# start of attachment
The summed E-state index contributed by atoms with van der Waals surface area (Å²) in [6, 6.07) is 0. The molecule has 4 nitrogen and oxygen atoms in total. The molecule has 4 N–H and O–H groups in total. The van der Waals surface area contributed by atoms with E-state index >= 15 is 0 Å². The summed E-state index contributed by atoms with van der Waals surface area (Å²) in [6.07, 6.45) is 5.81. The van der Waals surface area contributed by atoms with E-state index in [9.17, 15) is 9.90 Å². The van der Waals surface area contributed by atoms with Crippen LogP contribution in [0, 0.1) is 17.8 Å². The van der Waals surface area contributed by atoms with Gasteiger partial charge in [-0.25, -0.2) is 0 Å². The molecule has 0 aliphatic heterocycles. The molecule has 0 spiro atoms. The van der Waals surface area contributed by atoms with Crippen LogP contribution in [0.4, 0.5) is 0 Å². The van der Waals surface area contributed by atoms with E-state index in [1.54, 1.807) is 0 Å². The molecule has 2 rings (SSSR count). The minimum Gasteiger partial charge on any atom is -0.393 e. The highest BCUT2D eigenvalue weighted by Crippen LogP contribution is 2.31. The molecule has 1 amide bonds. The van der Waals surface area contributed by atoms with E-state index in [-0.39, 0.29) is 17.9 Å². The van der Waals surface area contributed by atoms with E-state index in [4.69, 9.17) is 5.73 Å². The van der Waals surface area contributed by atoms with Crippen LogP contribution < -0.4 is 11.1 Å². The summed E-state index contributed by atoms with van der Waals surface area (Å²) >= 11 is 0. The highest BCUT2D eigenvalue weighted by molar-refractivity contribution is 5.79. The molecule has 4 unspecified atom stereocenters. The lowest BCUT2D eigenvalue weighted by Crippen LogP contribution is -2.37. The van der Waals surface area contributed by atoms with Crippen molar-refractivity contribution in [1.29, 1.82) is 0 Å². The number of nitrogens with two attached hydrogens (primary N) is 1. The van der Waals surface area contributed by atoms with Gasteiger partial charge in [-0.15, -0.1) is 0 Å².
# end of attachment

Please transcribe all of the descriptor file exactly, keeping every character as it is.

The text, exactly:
The summed E-state index contributed by atoms with van der Waals surface area (Å²) in [6, 6.07) is 0. The molecule has 4 nitrogen and oxygen atoms in total. The molecule has 4 N–H and O–H groups in total. The van der Waals surface area contributed by atoms with E-state index >= 15 is 0 Å². The summed E-state index contributed by atoms with van der Waals surface area (Å²) in [6.07, 6.45) is 5.81. The van der Waals surface area contributed by atoms with E-state index in [9.17, 15) is 9.90 Å². The van der Waals surface area contributed by atoms with Crippen LogP contribution in [0, 0.1) is 17.8 Å². The van der Waals surface area contributed by atoms with Gasteiger partial charge in [-0.25, -0.2) is 0 Å². The molecule has 0 aliphatic heterocycles. The molecule has 0 spiro atoms. The van der Waals surface area contributed by atoms with Crippen LogP contribution in [0.4, 0.5) is 0 Å². The van der Waals surface area contributed by atoms with E-state index in [1.54, 1.807) is 0 Å². The molecule has 2 rings (SSSR count). The minimum Gasteiger partial charge on any atom is -0.393 e. The highest BCUT2D eigenvalue weighted by Crippen LogP contribution is 2.31. The molecule has 1 amide bonds. The van der Waals surface area contributed by atoms with E-state index in [-0.39, 0.29) is 17.9 Å². The van der Waals surface area contributed by atoms with E-state index in [4.69, 9.17) is 5.73 Å². The van der Waals surface area contributed by atoms with Crippen LogP contribution < -0.4 is 11.1 Å². The summed E-state index contributed by atoms with van der Waals surface area (Å²) >= 11 is 0. The highest BCUT2D eigenvalue weighted by molar-refractivity contribution is 5.79. The molecule has 4 unspecified atom stereocenters. The lowest BCUT2D eigenvalue weighted by Crippen LogP contribution is -2.37. The van der Waals surface area contributed by atoms with Crippen molar-refractivity contribution in [1.29, 1.82) is 0 Å². The number of nitrogens with two attached hydrogens (primary N) is 1. The van der Waals surface area contributed by atoms with Gasteiger partial charge in [-0.15, -0.1) is 0 Å².